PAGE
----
CBS News has learned that U.S. investigators are looking into whether Trump campaign representatives had a role in helping Russian intelligence as it carried out cyberattacks on the Democratic National Committee and other political targets in March 2016.
This new information suggests that the FBI is going back further than originally reported to determine the extent of possible coordination. Sources say investigators are probing whether an individual or individuals connected to the campaign intentionally or unwittingly helped the Russians breach Democratic Party targets.
In March 2016, both Mr. Trump and Hillary Clinton had emerged as their parties’ most likely nominees.
According to a declassified intelligence assessment, it was in March when Russian hackers “began cyber operations aimed at the U.S. election.” In May, U.S. officials say the Russians had stolen “large volumes of data from the DNC.”
Starting in June, websites like Guccifer 2.0 and WikiLeaks began posting the hacked documents.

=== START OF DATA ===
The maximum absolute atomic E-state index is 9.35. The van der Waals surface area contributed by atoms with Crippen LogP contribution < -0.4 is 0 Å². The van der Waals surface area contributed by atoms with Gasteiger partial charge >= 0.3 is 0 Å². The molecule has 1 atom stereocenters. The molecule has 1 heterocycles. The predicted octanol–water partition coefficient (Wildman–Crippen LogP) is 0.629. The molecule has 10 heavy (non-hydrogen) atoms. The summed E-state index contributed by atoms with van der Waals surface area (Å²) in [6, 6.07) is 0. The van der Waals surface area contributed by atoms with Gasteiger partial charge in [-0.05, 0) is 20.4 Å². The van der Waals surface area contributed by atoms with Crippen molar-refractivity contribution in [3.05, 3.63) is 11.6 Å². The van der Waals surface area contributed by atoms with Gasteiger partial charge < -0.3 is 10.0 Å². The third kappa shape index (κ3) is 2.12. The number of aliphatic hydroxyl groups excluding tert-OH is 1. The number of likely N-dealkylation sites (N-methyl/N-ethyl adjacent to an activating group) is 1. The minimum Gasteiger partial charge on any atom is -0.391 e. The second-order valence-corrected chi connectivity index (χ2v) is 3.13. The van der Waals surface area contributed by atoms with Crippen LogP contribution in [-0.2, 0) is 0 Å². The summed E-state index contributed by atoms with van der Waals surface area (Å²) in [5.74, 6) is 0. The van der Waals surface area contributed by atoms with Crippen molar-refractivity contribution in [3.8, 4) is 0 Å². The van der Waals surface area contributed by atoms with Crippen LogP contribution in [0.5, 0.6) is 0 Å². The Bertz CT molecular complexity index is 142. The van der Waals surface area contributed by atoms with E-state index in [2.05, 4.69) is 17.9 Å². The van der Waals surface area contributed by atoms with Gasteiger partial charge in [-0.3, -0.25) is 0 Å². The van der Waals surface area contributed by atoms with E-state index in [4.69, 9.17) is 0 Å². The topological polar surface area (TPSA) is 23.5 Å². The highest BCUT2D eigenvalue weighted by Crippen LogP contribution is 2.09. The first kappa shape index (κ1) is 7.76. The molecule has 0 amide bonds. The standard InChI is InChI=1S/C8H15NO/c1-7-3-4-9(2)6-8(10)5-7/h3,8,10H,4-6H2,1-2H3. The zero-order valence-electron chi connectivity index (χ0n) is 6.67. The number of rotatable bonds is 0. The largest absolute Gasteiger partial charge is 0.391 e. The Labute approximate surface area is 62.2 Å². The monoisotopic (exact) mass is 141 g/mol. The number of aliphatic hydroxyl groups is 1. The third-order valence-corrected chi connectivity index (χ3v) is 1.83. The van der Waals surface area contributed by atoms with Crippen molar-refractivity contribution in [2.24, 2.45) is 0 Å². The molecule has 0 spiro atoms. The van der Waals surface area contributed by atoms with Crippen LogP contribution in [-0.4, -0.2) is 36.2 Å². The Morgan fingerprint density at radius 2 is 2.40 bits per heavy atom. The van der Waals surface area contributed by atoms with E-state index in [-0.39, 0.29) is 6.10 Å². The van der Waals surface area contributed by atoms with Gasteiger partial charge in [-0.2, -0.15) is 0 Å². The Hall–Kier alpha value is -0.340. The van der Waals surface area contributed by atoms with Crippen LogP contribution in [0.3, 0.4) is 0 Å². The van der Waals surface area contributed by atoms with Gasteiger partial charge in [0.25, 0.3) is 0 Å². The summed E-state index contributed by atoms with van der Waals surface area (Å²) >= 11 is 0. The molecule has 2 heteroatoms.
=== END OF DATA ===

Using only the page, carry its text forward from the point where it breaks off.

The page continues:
Then on Oct 7, WikiLeaks began publishing Podesta’s personal emails. It was the same day the Department of Homeland Security and director of national intelligence publicly accused Russia of carrying out the cyberattacks.
Now, one year after the Russian operation began, sources say the FBI’s investigation is nowhere near over. It involves dozens of agents in Washington, New York and London. The NSA and CIA are also gathering intelligence from inside Russia.
Despite his denials, investigators believe the operation was authorized by Russian President Vladimir Putin himself and it involved both cyberattacks and information warfare.
According to testimony on Friday before the Senate Intelligence Committee, 15,000 operatives worldwide participated in spreading false news stories and conspiracy theories online. Those activities are also part of the FBI’s investigation - including who paid for them.
Law enforcement sources say one theory is that Trump associates could have been motivated by money. But sources tell us the FBI wants to get the investigation absolutely right so that the public will trust the result, whatever that turns out to be.